Connection to Course Goals. Introducing students to each other and to the question-at-issue lays the groundwork for the process of academic inquiry ahead.
Tip. Always rewrite the daily schedule to fit the needs of your particular class, help solidify daily class goals in your own mind, and build connections from one class to the next.
After orientation last week, you're well prepared to teach your first class (even if you feel like you're not!). To get ready for day 1, reread the syllabus introduction, revisit the first few readings you'll assign, prepare your materials (see the list below), ask for any help you need (the lecturers are here for you!), and write out your own lesson plan.
Class roster (as up to date as possible)
20 copies of your syllabus (if Writing Studio instructions aren't on your syllabus, prepare an extra handout with those)
Yellow handouts about the CO150 drop policy
Instructions for student introductions
Your notes about the readings for the first unit
List of questions/prompts for class discussion
Tip. Remember to prepare handouts and transparencies well in advance of your class, so that you’re not stuck in a line at the copier two minutes before class!
Some students may have prepared for class today by buying the textbook. Also some may have set up Writing Studio accounts. Today is unique because it's a fresh start. Your students will come in with few ideas about what the class will be about, what the atmosphere will feel like, etc. One of your primary tasks for today is to establish a classroom culture that will work for you and your students, and to give students a fair idea of what they can expect for the rest of the semester.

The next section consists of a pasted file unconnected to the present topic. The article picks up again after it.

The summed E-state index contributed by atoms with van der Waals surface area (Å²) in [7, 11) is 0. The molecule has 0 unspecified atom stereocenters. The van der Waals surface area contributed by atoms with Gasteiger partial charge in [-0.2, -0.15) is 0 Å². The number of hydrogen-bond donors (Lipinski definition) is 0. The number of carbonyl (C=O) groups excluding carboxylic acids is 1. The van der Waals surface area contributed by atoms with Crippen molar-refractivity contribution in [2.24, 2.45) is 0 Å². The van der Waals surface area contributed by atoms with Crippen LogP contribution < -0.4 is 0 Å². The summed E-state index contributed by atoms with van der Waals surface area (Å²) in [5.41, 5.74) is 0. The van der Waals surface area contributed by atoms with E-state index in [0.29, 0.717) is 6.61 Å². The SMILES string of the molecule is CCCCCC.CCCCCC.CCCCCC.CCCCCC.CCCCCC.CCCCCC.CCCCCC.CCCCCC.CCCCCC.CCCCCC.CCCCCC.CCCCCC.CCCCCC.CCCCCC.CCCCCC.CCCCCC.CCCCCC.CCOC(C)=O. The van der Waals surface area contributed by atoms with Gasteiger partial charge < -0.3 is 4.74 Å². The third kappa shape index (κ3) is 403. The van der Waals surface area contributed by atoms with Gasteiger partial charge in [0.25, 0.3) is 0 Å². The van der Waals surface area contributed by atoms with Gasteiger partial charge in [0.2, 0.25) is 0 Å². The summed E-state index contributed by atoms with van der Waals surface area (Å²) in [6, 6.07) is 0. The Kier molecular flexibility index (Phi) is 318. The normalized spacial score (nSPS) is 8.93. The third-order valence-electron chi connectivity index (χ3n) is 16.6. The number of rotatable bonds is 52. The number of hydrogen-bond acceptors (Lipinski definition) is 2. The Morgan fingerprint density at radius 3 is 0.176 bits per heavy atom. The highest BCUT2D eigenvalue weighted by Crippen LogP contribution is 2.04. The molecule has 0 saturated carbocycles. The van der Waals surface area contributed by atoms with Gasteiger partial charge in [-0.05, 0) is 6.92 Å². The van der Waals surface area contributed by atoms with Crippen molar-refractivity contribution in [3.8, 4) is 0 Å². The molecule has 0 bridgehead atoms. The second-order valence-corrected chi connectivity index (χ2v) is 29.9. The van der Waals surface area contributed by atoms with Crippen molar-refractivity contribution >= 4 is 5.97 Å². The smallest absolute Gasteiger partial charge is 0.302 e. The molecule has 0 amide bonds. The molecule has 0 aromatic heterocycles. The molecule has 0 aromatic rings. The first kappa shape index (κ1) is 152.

Tip. Look ahead to the next lesson plan and the homework that will be due to remind yourself of those concepts and skills that need to be emphasized in today’s class.
Introduce yourself and the course (3-5 minutes)
Before class begins, write your name, the course number, section, and title on the board. Once all (or most) students have arrived, take a moment to introduce yourself--tell students what you would like them to call you, and consider what else you'd like them to know about you. Make sure everyone is in the right place—have students check their schedules to be sure that they're really in your section. Offer an "out" for anyone who is in the wrong room.
Tip. The formality of your introduction will help set the tone for the semester, and remember that it's much easier to become less formal as time goes on than it is to become more formal.
Attendance (5-10 minutes)
Use your roster to call names and make note of anyone who is absent. After you have called all the names on your list, ask if there is anyone in the room whose name you didn't call. If anyone raises his/her hand, take time to sort it out. Possible reasons why the student isn't on your roster include (in order of likelihood):
The student added the class after you printed out your roster (if the student has his/her schedule printed out, you can double check it; if not, and the student is very certain that he/she is enrolled in your section, jot down his/her name at the bottom of your roster and check after class).
The student is in a different section of the course (if the student doesn't have a class schedule printed out, you might have the student go check RamWeb).
The student wants an override (which you can't give—send the student to Sue Russell in 359 Eddy and she will try to help).
The student is hoping a seat will open up in your class (you can allow the student to stay if you like, but be sure he/she understands that there's no guarantee that a seat will open up, and that if one does, the student is responsible for adding the class—you can't "hold" seats for students).
You inadvertently skipped the student’s name when you were calling names.
Transitions. Articulate a connection between each activity so that students understand the purposes of the things you ask them to do. One way to ensure that you use transitions is to write them out in your lesson plan. Here, you might say something like: Now that we know who is here, let's take a look at what this class will be about.
Distribute and review your syllabus (10-15 minutes)